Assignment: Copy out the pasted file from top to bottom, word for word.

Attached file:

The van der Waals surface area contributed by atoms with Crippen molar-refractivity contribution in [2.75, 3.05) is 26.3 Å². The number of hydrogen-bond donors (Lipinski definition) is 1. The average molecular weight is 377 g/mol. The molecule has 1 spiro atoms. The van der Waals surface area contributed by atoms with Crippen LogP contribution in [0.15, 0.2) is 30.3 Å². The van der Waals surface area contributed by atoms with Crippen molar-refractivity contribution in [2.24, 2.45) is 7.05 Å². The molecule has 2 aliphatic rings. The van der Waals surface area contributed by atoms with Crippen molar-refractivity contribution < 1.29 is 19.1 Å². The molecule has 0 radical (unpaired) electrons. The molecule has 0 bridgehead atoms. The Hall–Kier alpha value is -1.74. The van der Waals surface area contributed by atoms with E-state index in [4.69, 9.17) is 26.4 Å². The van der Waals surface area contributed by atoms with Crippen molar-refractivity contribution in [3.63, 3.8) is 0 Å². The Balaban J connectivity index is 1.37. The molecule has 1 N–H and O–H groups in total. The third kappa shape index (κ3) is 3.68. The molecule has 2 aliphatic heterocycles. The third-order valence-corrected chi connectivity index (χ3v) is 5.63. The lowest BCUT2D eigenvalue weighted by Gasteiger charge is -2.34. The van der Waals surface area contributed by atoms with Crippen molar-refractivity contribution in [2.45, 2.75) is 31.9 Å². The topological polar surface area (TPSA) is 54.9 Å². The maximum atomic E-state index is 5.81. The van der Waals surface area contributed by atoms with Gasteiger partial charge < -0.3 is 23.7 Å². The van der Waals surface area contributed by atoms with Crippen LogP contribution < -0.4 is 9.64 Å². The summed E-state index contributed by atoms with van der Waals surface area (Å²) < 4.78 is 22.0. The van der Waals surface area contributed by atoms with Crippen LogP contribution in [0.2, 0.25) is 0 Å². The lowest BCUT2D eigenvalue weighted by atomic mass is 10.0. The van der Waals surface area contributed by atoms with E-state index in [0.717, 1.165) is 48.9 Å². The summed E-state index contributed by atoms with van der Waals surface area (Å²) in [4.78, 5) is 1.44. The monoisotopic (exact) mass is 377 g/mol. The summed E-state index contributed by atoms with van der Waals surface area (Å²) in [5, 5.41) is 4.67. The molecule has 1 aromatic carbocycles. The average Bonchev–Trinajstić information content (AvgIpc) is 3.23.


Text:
The van der Waals surface area contributed by atoms with Crippen molar-refractivity contribution in [2.75, 3.05) is 26.3 Å². The number of hydrogen-bond donors (Lipinski definition) is 1. The average molecular weight is 377 g/mol. The molecule has 1 spiro atoms. The van der Waals surface area contributed by atoms with Crippen LogP contribution in [0.15, 0.2) is 30.3 Å². The van der Waals surface area contributed by atoms with Crippen molar-refractivity contribution in [2.24, 2.45) is 7.05 Å². The molecule has 2 aliphatic rings. The van der Waals surface area contributed by atoms with Crippen molar-refractivity contribution < 1.29 is 19.1 Å². The molecule has 0 radical (unpaired) electrons. The molecule has 0 bridgehead atoms. The Hall–Kier alpha value is -1.74. The van der Waals surface area contributed by atoms with E-state index in [4.69, 9.17) is 26.4 Å². The van der Waals surface area contributed by atoms with Crippen molar-refractivity contribution in [3.63, 3.8) is 0 Å². The Balaban J connectivity index is 1.37. The molecule has 1 N–H and O–H groups in total. The third kappa shape index (κ3) is 3.68. The molecule has 2 aliphatic heterocycles. The third-order valence-corrected chi connectivity index (χ3v) is 5.63. The lowest BCUT2D eigenvalue weighted by Gasteiger charge is -2.34. The van der Waals surface area contributed by atoms with Crippen molar-refractivity contribution in [2.45, 2.75) is 31.9 Å². The topological polar surface area (TPSA) is 54.9 Å². The maximum atomic E-state index is 5.81. The van der Waals surface area contributed by atoms with Gasteiger partial charge < -0.3 is 23.7 Å². The van der Waals surface area contributed by atoms with Crippen LogP contribution < -0.4 is 9.64 Å². The summed E-state index contributed by atoms with van der Waals surface area (Å²) < 4.78 is 22.0. The van der Waals surface area contributed by atoms with Crippen LogP contribution in [0.2, 0.25) is 0 Å². The lowest BCUT2D eigenvalue weighted by atomic mass is 10.0. The van der Waals surface area contributed by atoms with E-state index in [0.717, 1.165) is 48.9 Å². The summed E-state index contributed by atoms with van der Waals surface area (Å²) in [4.78, 5) is 1.44. The monoisotopic (exact) mass is 377 g/mol. The summed E-state index contributed by atoms with van der Waals surface area (Å²) in [5, 5.41) is 4.67. The molecule has 1 aromatic carbocycles. The average Bonchev–Trinajstić information content (AvgIpc) is 3.23.